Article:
Essay on Juvenile deliquency

This essay has a total of 1335 words and 5 pages.

juvenile deliquency

Over the years, countless efforts have been made to find a comprehensive explanation for
delinquency. The results of these efforts have offered possible reasons as being both
biological and social. It is still debatable as to what forces have the greatest influence
on youth crime, but it is undoubted that several factors clearly make an impact. The
direct relationships a child has with concrete social elements, like his family and
friends, are likely to give some intimation of his involvement in crime. However, it must
be noted that there are more abstract contexts for socialization that also exist as
potential explanations for a child's behavior. The most prominent of these less specific
forces are the media, community, and religion. It has been argued extensively that these
three elements represent a major source of delinquency in the U.S. today. Everyone has at
one time or another heard accusations against television, for instance, and how it has
such degenerating capabilities in relation to young minds. Equally common are the various
public proclamations about the lack of brotherhood among citizens of this country. These
complaints are nothing new to our society; before television was vilified, it was radio,
and before radio it was comic books. In short, these problems merely exist as different
manifestations of an age-old concern. Another, seemingly less obvious, aspect of this
argument deals with the role of religion in society. In paralleling it to delinquency, for
all its power and influence, religion is much more perplexing than the media or sense of
community. For one, religion exists on many different levels and is extremely difficult to
define in a fashion suitable to the debate. In addition, the fact that religion is such a
controversial and sensitive subject only complicates the pursuit of characterizing and
understanding it. These obstacles notwithstanding, the multifaceted effects of religion on
crime have been argued for centuries. They will likely continue, as people observe that
religion influences the behavior of people, serves as a set of values for society, and
correlates with delinquency in several ways. The relationship between crime and religion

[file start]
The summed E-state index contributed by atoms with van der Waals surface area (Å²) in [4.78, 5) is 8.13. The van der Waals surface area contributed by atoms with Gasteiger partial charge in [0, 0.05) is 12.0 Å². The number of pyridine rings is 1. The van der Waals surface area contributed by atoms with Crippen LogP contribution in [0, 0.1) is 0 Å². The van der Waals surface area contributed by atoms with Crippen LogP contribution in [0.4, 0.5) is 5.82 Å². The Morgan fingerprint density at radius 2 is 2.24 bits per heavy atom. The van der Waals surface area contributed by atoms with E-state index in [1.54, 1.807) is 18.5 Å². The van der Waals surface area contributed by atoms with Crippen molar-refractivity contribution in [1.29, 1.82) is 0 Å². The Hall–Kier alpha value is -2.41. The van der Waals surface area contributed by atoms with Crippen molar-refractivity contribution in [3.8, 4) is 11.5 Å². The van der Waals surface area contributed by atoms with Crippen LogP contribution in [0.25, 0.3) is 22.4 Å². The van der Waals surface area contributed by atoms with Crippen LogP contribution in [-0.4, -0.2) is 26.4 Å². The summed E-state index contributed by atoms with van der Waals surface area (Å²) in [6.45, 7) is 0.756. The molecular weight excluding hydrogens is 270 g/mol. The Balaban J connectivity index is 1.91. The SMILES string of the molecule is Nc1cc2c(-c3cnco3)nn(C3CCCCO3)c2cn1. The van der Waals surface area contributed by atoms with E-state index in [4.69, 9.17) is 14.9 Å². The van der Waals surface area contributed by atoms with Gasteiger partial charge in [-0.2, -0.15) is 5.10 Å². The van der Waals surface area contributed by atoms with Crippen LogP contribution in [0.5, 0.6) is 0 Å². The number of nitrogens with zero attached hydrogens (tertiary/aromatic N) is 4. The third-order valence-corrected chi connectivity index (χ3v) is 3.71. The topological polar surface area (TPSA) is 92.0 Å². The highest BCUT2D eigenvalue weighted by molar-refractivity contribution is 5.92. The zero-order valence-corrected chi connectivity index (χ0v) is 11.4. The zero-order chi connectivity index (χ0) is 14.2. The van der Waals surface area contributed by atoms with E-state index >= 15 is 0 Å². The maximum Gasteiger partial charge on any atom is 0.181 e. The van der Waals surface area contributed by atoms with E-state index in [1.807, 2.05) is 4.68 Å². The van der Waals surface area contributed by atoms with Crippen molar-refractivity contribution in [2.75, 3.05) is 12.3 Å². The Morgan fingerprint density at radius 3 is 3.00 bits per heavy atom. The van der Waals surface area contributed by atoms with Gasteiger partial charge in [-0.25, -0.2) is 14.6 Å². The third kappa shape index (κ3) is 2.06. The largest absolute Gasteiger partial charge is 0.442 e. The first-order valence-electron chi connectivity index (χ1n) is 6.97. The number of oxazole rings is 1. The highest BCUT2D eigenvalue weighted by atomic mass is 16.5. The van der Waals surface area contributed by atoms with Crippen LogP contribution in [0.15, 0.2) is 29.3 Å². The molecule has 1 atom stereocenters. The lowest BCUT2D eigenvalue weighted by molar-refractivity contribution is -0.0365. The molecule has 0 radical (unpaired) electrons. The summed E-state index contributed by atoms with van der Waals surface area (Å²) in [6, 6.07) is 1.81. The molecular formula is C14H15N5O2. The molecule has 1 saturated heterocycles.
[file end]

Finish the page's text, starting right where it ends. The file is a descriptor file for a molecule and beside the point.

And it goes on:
has been explored for many years, with only a handful of theorists drawing any direct
conclusions. Among few others, three of the most influential social philosophers of the
past 200 years, Marx, Durkheim, and Weber, have all commented on the importance of
religion to this issue. Marx believed that religion existed to give people a false hope
for the future and to keep them motivated during the present. In accomplishing this,
religion also deterred people from crime by making them concentrate on their social roles,
while ignoring the oppression of stratified economic systems. Durkheim asserted that
"social order could be maintained only if people had common beliefs in something greater
than themselves" (Jensen and Rojek 309). He saw religion as very interconnected with
social values as it contributed to a loss of strong communal bonds between the tenants of
Western society. As people begin to believe more in themselves and less in a higher power,
Durkheim argued, they become less committed to an interdependent society and highly prone
to selfish acts of lawlessness. Weber, another distinguished sociologist, attributed
social deviance to religious factors as well. He believed that "religious institutions
were intertwined with other institutions," contributing to both progressive and regressive
social development (Jensen and Rojek 309). These three attempted to explain the social
importance of religion, while only scratching the surface of its relationship to crime.
Although they fail to adequately expand on the subject, the ideas of these influential
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